In 2012 alone, 1,181,016 individuals and 40,075 businesses in the United States filed for bankruptcy. Bankruptcy serves to allow people to start over when they cannot remedy their situation. According to the Supreme Court, the unfortunate debtor is allowed “a new opportunity in life.”
Personal Injury Can Contribute to Bankruptcy
There are many different reasons why people choose to file for bankruptcy. One such reason is due to personal injuries and finances. When an individual experiences a personal injury, the financial burden of medical bills and work to fix vehicle damages is only compounded by an inability to work and subsequently lost wages. This can overwhelm just about anyone – even if they have good insurance. Often times when this happens and creditors come asking for money, the only option left is to file for bankruptcy.
Often the option of bankruptcy can be a savior. However, it is important to understand that filing for bankruptcy can impact your ongoing personal injury case. If you and your personal injury attorney do not understand how filing for bankruptcy can affect your case, or if your attorney does not know that you have already filed, you could end up responsible for all costs – despite true liability.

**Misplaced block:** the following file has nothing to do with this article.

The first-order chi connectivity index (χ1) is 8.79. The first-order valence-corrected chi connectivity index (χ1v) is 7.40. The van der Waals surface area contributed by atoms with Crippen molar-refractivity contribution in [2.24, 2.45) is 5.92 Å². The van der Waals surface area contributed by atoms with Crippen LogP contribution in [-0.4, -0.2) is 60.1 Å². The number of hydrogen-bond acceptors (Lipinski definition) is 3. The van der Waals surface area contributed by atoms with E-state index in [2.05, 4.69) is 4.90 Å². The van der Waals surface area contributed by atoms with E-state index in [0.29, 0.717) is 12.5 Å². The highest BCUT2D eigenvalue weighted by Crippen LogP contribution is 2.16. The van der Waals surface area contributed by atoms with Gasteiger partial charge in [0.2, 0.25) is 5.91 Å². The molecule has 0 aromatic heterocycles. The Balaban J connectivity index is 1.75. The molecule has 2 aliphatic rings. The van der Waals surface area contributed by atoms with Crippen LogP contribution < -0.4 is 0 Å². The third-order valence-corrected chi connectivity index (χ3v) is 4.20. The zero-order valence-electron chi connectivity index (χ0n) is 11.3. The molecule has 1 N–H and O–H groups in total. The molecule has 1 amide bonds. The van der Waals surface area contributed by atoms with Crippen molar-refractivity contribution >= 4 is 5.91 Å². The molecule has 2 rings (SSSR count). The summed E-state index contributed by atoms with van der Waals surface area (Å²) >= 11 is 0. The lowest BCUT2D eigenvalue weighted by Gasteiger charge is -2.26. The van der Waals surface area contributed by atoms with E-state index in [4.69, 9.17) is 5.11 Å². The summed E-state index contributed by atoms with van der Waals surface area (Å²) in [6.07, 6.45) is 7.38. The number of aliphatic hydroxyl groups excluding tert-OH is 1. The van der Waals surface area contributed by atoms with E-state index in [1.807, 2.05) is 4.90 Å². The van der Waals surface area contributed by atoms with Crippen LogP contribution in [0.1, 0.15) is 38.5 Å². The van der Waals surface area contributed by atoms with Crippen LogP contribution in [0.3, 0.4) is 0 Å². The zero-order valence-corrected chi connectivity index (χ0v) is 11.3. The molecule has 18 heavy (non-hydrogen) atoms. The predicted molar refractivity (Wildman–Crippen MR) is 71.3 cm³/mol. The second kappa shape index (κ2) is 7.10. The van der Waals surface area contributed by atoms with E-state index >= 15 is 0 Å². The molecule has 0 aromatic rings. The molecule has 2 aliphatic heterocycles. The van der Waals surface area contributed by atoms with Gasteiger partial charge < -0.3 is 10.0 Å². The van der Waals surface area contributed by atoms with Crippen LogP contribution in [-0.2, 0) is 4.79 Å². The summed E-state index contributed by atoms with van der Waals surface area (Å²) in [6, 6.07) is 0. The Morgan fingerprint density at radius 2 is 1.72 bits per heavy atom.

Establishing All Legal and Equitable Interests
When your attorney files a bankruptcy petition for you, it will create an estate. This includes all legal and equitable interests as of the date of filing. This can include not only claims that you have already brought but also those that you are entitled to bring in the future.
In fact, individuals who file for Chapter 13 bankruptcy can have property that was acquired during the course of the case become part of the estate. This may also include any injuries that you suffer after the filing of the petition.
In order to bring a personal injury claim in your name, you must establish “standing.” In order to prove standing, you must list any and all property (including any personal injuries, which can be considered exempt) in the schedules provided by your bankruptcy attorney. You must provide an accurate value for all property. Next, the personal injury attorney will check that your values are correct before the bankruptcy trustee will either abandon the claim or rule it as exempt.
What Can You Do?
If you or a loved one is considering filing for bankruptcy, it is important that you understand all of the potential implications that it can have on your life and whether bankruptcy is the best option in your current situation. To do so, it may be in your best interest to consult with a knowledgeable and experienced Ohio bankruptcy attorney. At Miami Valley Bankruptcy, we understand bankruptcy law and will help you to best navigate your situation. To learn more or to schedule a free consultation, contact us today!